A Thanksgiving Trip

by Rev. Joe Hoover

Click below to:

Return to menu of articles available here.

Return to The American Night Watch home page.

"At last I am finished with my exam!" I exclaimed as I walked to the front of the room to turn in my test. It was Wednesday morning, November 22, 1972, and I was in my second year at Asbury Theological Seminary in Wilmore, Kentucky. The campus experience was wonderful, but I looked forward to the five day break from classes.

Running to the dorm, I grabbed the last few things I would need for my journey. It had been a long time since I had visited my aunt and uncle in Charlottesville, Virginia. The trip should have taken about eight hours of constant driving. Getting away by 11:30 a.m., I targeted a 7:30 p.m. arrival. I stopped by the chapel on the way out to pray to God for safe driving and a pleasant weekend.

As I left the campus, I followed the winding road through many horse farms. It was a beautiful drive, the sky was clear blue, the old wooden fences lined the road, the backdrop of bluegrass and horses gave me an invigorating feeling of being in the midst of God's creation. It's amazing how quickly the world around you can change.

Clouds began to move into view until the sky was drizzly gray. The "perfect drive" began to take a new twist. The moisture was cold and soon I could see flakes of beautiful white snow begin to fall from the heavens above. As the snow began to accumulate on the road, I noticed a car had skidded into a ditch and couldn't get traction. I didn't have a lot of experience driving on snow as my home for the last ten years had been in Miami, Florida. So much for experience! My Ford Maverick had steel belted radials and so far my traction seemed to be OK so I continued the drive.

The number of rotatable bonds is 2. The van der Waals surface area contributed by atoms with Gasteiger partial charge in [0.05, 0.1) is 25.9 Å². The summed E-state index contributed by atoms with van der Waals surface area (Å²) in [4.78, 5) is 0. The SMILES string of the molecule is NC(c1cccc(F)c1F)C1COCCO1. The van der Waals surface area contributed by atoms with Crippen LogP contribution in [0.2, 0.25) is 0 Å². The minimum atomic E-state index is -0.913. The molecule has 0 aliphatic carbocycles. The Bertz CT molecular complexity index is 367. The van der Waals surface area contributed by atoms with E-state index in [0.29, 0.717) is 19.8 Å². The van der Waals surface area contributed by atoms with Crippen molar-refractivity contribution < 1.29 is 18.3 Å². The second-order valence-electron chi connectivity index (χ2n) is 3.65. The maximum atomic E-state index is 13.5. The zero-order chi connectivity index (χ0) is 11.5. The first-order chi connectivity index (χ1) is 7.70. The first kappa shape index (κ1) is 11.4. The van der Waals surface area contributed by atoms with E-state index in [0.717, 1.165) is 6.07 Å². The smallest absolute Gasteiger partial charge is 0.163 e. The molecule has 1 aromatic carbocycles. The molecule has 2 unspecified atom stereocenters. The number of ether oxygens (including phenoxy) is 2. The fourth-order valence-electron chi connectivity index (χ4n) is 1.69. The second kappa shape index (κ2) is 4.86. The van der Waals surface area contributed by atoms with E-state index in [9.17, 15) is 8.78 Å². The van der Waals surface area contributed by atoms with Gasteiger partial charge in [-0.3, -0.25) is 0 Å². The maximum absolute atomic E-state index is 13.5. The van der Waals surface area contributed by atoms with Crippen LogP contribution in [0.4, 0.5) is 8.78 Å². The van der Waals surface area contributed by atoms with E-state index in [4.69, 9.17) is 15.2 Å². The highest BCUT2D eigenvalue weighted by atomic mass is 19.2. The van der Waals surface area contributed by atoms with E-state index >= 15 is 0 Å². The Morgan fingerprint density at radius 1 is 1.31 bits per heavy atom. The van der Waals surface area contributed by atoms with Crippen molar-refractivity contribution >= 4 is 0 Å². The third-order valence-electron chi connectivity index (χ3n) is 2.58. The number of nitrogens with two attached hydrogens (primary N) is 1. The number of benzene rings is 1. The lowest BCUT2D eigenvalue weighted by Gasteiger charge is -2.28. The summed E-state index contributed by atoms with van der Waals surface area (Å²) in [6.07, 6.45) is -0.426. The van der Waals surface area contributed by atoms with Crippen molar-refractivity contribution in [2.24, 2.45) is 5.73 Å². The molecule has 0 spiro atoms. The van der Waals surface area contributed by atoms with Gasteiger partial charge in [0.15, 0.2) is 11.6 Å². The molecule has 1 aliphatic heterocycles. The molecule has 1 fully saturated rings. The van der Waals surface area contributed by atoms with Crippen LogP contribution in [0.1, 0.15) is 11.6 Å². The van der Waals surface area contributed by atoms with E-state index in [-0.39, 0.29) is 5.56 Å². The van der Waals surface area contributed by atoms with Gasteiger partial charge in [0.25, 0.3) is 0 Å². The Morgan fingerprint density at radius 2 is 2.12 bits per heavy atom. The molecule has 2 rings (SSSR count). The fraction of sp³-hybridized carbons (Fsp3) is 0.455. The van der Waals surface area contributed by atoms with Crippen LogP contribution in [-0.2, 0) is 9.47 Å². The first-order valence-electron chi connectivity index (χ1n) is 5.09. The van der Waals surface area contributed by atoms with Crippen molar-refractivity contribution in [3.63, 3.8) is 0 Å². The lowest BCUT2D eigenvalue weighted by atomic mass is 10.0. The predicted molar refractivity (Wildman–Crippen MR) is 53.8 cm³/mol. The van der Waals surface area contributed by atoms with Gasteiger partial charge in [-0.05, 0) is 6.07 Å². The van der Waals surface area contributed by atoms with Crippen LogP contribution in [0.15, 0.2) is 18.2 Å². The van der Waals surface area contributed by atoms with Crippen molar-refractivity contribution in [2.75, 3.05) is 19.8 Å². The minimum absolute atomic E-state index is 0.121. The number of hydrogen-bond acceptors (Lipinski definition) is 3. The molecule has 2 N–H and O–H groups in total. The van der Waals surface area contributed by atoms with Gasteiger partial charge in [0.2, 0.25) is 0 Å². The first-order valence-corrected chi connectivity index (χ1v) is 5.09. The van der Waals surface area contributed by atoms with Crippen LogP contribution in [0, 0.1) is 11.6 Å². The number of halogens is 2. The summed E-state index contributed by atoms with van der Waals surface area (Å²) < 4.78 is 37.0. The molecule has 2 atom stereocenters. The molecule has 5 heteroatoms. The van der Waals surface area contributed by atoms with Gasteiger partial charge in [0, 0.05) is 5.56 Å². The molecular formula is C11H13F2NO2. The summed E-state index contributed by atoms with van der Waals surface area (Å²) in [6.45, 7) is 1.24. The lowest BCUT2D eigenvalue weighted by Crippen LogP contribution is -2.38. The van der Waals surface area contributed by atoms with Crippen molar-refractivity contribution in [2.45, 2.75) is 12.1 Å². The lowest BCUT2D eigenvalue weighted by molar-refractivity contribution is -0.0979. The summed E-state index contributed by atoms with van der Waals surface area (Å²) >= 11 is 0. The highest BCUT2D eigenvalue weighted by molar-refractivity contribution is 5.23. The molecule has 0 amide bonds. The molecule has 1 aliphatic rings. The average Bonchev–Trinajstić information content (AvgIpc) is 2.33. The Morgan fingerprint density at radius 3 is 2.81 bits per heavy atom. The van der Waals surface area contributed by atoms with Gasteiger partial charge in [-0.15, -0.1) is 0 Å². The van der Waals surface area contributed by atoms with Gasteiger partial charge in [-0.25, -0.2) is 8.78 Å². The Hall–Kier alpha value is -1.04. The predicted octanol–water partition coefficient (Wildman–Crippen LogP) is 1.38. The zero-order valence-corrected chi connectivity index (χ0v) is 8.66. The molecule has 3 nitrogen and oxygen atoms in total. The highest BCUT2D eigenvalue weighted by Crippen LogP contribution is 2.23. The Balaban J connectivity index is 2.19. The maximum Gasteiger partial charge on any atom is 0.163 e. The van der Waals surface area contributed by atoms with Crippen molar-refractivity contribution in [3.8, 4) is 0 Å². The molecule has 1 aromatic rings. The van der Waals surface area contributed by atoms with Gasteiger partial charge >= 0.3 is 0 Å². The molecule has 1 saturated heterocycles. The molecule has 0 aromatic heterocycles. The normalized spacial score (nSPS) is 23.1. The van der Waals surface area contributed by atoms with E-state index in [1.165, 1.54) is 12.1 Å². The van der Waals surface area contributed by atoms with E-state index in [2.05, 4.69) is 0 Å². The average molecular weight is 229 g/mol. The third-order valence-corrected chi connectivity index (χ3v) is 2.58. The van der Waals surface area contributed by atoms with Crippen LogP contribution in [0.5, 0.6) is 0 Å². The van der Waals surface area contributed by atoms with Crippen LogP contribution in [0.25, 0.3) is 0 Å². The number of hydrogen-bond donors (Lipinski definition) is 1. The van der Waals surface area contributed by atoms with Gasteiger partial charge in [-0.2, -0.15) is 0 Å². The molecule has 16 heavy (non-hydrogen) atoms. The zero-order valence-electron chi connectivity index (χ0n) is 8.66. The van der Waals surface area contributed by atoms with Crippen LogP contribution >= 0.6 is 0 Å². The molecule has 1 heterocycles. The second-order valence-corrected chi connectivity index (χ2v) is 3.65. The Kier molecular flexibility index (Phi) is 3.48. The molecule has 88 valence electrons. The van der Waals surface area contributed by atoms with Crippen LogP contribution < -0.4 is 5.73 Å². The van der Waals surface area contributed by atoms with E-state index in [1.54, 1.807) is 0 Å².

In West Virginia the roads became difficult. Each time I turned a curve, another sharp one seemed to stare me in the face. Not only were the curves sharper but the road began to climb to a higher altitude. First to the right, then to the left, an S-curve, a sharp C-curve, a sign that read "20 mph" for a curve up ahead. The snow was falling harder, visibility was being affected and I could barely see the snow-covered trees that lined the valley below the winding road. One thing I did see was that my car was beginning to loose traction on a tight C-curve. I was turning on the inside of the curve when I could feel my tires traveling across gravel instead of the pavement. When I tried to turn the wheel to get my car back on the road, the car began to slip closer to the edge of a great drop-off. There was no guard rail and I could imagine myself slipping over the edge. By now there was little traffic on the wintry roads and if I would go over the side there would likely be no one there to help me.

As the car slid closer and closer to the edge I began to pray for help. If I stopped the wheels from turning, I knew I would continue to slide away from the road. The turning of the wheels kept the car moving forward. Then it happened, a sensation of movement, the car began to slide away from the edge of the valley. How can a car move sideways, uphill and away from the edge? I felt a wonderful peace that I was in God's hands and that He had pushed me with His hand away from certain disaster. The words of praise and adoration flooded my soul and mouth as I began to offer thanksgiving for my deliverance.